16
Jan
2018

green home design closes the wealth gap in the US

Sustainable homes may seem like a luxury, but green design solutions can help close the wealth gap in the United States. For any potential homeowner, and particularly important for the low-income housing market, green affordable homes lower electricity and repair bills helping to achieve both environmental and economic sustainability.

Homeownership has been linked to a wide variety of social and economic benefits, including better mental health, neighborhood connectivity, and wealth accumulation. But the risks of homeownership are different for low-income households than other income brackets. Low-income homeowners are more likely to have to pay for repairs or maintenance costs that are beyond their budget. Lower-income households also pay a higher share of their income towards electricity bills than middle or high-income households.

Well-designed, environmentally-friendly and affordable homes can help make buying a good investment, no matter your income level.

When Charlottesville VA | Asheville NC architects hays+ewing design studio [heds] designed and planned a ten-home green affordable home development, we reserved two of the homes for Habitat for Humanity. Two families were selected by Habitat as the new home owners. Both were immigrants – one family had moved here from the Philippines and had co-habitated in a small apartment with a relative for seven years. The other family was from Afghanistan. This family had lost their husband/father and their home on the same day.

As the architects for the two homes, we focused on a few green affordable home solutions: keeping energy and maintenance costs low while using low-cost materials. We super-insulated the houses, making sure they would keep the warmth in during the winter and the heat out during the summer. We optimized for passive solar too, which meant shading out unwanted summer sun but allowing sunshine to penetrate the houses in colder months. Finally, we used Hardiepanel, which requires little upkeep, for the house siding, so the long-term maintenance costs would be low.

We also thought about what it would take for the residents to thrive in their new home. We created a common courtyard to foster community. We also convinced Habitat to frame an opening for a future stair to a basement so the families could rent their daylit, insulated basement and thereby subsidize their income. Through thoughtful design and incorporation of green affordable home best practices, hays+ewing design studio [heds] is helping these families find economic stability in their new adoptive city of Charlottesville.low income housing virginia architects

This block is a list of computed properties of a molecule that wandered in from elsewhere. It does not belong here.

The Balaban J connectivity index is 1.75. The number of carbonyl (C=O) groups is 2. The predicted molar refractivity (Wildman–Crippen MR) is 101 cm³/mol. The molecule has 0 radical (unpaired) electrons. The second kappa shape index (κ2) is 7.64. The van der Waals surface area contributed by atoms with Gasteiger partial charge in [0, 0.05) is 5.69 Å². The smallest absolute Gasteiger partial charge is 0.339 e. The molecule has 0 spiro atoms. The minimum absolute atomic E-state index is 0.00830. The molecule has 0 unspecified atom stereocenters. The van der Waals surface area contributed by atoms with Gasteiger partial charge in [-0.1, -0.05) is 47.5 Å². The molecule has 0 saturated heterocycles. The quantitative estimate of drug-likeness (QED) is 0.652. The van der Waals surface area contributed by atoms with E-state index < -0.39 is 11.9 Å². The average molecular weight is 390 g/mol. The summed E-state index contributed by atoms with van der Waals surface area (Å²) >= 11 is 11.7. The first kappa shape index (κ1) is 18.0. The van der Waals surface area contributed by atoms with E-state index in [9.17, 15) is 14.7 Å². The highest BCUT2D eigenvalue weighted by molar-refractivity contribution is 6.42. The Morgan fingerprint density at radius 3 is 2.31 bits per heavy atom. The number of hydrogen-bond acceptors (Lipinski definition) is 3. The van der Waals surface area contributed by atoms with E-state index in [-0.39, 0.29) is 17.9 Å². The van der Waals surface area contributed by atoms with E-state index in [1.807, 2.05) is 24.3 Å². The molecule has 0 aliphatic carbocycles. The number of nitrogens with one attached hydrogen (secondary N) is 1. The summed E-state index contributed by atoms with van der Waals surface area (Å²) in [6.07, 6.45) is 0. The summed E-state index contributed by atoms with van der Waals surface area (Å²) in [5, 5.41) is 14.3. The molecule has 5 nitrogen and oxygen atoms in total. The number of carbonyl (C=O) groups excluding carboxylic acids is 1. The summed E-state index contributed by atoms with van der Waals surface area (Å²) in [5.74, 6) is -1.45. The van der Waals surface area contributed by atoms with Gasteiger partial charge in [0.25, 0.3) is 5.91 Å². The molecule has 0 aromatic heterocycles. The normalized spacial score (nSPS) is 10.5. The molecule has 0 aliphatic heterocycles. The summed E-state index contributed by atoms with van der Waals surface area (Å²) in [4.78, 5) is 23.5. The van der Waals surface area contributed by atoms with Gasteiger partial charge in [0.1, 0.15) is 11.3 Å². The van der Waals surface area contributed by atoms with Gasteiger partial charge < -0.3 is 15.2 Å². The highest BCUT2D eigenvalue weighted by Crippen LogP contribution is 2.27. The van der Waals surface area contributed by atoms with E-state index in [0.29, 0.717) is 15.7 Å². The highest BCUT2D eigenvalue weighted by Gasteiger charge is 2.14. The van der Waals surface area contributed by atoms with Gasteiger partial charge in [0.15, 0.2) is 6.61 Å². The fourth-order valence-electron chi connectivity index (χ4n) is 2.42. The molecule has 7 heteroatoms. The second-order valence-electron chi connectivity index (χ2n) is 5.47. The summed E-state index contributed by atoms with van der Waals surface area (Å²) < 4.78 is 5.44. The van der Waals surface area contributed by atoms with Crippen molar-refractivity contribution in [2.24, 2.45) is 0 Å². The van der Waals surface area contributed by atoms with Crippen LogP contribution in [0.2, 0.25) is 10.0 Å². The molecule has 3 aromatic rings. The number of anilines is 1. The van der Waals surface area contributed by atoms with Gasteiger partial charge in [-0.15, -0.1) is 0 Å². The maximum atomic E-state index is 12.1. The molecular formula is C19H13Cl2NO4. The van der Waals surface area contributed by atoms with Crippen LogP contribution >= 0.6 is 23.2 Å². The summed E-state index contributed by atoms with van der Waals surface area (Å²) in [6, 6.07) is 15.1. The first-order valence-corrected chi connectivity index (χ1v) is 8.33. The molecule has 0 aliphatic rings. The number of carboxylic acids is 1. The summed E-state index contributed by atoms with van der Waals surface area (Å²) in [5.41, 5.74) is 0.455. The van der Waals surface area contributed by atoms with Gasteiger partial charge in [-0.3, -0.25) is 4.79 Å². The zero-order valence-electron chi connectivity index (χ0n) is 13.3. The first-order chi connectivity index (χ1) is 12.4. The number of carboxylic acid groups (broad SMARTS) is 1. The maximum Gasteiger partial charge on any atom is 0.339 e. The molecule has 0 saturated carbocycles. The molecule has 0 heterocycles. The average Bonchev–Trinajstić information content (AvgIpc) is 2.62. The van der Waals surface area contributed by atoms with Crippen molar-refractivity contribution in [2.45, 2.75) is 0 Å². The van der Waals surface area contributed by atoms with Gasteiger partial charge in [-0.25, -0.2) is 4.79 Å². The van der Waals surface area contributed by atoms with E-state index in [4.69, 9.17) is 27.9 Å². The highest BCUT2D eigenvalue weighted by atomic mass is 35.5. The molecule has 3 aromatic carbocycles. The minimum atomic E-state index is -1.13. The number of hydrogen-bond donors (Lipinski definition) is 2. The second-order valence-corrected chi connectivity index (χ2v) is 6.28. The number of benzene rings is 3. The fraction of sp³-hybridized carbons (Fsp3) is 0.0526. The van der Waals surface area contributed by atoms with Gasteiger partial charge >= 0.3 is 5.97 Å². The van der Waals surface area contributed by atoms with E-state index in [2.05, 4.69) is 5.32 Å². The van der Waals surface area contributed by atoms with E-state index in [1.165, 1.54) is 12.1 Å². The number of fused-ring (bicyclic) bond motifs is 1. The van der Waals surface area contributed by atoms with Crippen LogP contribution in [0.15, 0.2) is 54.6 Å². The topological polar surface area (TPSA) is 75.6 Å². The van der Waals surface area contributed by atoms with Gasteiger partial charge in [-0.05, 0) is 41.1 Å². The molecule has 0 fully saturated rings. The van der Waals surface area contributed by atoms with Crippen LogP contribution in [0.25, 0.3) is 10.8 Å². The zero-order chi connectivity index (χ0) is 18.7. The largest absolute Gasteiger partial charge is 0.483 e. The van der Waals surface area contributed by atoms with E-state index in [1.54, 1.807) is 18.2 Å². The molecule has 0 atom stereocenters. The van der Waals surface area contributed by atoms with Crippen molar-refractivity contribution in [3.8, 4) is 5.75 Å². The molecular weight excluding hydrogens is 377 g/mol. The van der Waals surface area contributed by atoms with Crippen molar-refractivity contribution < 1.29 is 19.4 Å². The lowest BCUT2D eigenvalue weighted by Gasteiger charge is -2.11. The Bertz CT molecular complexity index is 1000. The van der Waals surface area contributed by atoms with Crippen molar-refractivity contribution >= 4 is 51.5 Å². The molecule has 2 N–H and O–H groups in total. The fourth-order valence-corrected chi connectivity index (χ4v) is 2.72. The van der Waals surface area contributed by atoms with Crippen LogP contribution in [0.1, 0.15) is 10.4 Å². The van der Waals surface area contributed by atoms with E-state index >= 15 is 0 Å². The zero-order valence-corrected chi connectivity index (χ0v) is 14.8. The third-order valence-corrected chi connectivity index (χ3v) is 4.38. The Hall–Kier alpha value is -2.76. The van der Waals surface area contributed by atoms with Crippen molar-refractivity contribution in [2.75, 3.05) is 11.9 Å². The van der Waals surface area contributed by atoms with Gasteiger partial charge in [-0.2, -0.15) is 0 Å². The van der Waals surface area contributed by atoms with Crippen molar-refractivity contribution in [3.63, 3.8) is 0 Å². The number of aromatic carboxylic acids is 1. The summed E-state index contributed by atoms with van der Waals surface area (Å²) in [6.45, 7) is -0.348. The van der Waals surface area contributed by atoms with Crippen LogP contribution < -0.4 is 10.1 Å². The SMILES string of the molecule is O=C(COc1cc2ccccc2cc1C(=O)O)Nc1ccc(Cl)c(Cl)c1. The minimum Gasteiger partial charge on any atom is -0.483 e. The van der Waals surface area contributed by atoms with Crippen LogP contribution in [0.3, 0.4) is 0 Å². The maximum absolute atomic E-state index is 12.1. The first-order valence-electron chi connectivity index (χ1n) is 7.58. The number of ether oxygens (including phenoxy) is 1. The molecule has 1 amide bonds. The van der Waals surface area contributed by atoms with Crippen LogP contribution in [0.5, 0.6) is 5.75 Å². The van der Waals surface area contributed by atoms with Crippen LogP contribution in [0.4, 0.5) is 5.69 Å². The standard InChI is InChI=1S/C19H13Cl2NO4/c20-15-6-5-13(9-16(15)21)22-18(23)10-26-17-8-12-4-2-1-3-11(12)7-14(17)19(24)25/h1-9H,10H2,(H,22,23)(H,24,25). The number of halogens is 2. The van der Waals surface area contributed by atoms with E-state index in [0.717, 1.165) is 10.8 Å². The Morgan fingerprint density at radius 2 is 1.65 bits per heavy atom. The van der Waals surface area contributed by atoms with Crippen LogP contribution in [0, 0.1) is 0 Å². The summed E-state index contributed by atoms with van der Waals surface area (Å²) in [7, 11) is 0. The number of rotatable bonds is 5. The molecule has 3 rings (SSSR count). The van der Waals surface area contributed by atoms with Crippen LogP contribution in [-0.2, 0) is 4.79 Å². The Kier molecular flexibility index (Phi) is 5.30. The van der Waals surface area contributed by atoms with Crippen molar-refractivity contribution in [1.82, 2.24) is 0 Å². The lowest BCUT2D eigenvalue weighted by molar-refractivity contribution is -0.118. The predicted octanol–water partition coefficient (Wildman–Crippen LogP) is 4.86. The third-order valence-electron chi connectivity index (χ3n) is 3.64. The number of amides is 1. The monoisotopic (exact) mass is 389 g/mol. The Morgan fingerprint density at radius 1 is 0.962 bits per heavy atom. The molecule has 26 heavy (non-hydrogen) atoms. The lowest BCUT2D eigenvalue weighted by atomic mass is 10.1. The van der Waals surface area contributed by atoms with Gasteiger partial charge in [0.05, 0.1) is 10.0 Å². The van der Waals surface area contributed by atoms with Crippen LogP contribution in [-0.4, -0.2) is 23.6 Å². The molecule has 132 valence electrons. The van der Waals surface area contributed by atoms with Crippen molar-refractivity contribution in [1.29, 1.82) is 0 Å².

In addition to the two Habitat for Humanity homes, we also designed a single-family, spec home on land we owned in the same community. We wanted the house to be sustainable but also affordable – the home sold before framing was even completed, a nice testament to the appeal of the home.

Spec homes are rarely designed sustainably. For, instance the better developer might integrate a “flash and batt” approach to insulating the walls, which means using 2” of spray foam insulation with batt insulation on top. This helps to reduce air displacement but there are still losses where the cold air is transferred at the wall framing. For this project heds architects used 5” of spray foam insulation in combination with an insulated plywood on the exterior. The insulated plywood thus acts as a break between the cold air and the wall framing to prevent the thermal bridging. You can see this strategy, along with our use of SIPS panels, solar hot water heating, and passive solar strategies in the diagram below.
virginia architects green strategies

A 1432


This 2000 square-foot home was affordable despite its ambitions. It won a Virginia Society of the AIA Award of Excellence and a jurist praised the project as “boots on the ground” sustainability in the spec housing market.

As these two projects highlight, sustainable best practices make closing the wealth gap possible by lessening the risks low-income home-buyers face. Having both economic and environmental sustainability doesn’t have to be hard.

Co-written by Allison Ewing and Emily Hays